The crucifixion of Christ is central and essential to the Christian faith. Without the Cross, there is no Christianity. It seems, however, that as Christians, we tend to affirm the truth that Jesus died for our sins with no amazement or wonder in our voices. Why is it that we can talk about such things in such a nonchalant manner?
It seems that we at many times do not fully grasp what it means for Jesus to actually stand in our place. To understand the gravity of what it means for Jesus to be our substitute, there are a few things we must consider beforehand.
First, we must consider God’s holiness and justice. God is set above all others as the sovereign of the universe, and He is good and just. His justice demands that sin be punished. He is holy, good, and righteous; He cannot look upon sin.
Second, we must consider that we are sinners. The term “sinner” is tossed around a lot and is not taken very seriously, yet it is far more serious than we could ever imagine. In Adam, we fell and thus became covenant breakers.
Adam rebelled against God as our representative; thus, Adam’s fall counted not only for himself but for all of his posterity. This one sin brought the curse of God upon all mankind; yet we sin constantly. Scripture is clear that our standing before God as sinners is nothing short of hopeless (see Ephesians 2:1-3).
Third, we must understand that Christ’s work as substitute was not only in death, but also in life. Jesus, the Second Person of the Trinity, the eternal Son of God, willingly came to earth and became man out of obedience to His Father.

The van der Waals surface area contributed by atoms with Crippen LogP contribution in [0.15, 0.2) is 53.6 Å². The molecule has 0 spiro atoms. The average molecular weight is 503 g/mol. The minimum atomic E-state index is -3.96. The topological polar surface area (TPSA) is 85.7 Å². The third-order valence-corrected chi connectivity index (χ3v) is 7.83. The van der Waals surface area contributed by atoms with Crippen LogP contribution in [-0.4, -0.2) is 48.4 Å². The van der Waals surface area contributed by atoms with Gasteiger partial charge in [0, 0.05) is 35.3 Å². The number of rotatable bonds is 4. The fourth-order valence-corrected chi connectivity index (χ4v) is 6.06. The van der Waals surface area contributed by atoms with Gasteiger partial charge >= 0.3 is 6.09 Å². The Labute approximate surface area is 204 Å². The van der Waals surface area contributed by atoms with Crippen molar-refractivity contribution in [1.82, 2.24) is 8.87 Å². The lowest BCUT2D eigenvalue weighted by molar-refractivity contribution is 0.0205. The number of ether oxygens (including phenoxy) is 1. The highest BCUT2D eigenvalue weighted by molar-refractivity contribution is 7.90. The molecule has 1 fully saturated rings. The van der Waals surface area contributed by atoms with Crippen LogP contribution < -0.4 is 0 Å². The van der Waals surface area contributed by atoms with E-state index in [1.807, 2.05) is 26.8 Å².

He kept the law of God that we had broken. Where Adam and all of his descendants failed, Jesus succeeded (see Romans 5:12-21). The covenant that Adam and all that were in him broke, Jesus fulfilled.
It is only when we begin to understand these truths that we will begin to understand the Cross. Jesus was the spotless Lamb that did not deserve to die. He had always perfectly obeyed His Father and lived a life of righteousness and obedience. Yet He went to the Cross, taking all of the horrid sin of God’s people upon Himself as His Father laid it upon Him (see Isaiah 53:4-6).
This was the ultimate act of obedience to His Father (see Philippians 2:8). Bearing our sin, He also bore the curse and wrath of God that we deserved. It is a horrible thing to transgress God’s law and God’s covenant; thus, we deserved nothing short of God’s curse for all of eternity. But by the grace of God, there is One who has taken that curse for us.
He was forsaken by His own Father, and the wrath of God came crashing down upon Him (see Isaiah 53:10). After making this substitutionary atonement for His people, Jesus was raised on the third day demonstrating that His sacrifice was enough and that He had accomplished His mission.
Now that all of this has been done and accomplished, all of those who trust in Jesus and believe upon what He has done are credited with the perfect righteousness that Jesus merited for them (see 2 Corinthians 5:21). Just as the sin of God’s people was imputed to Him, so the righteousness of Christ is imputed to every believer.
By faith, Christians are united to Christ and given a righteousness that is so perfect that God’s curse cannot touch them. We dread not that curse because we have One who willingly took it for us. That, my dear friends, is truly and utterly astonishing.
– James Ritchey, Contributing Writer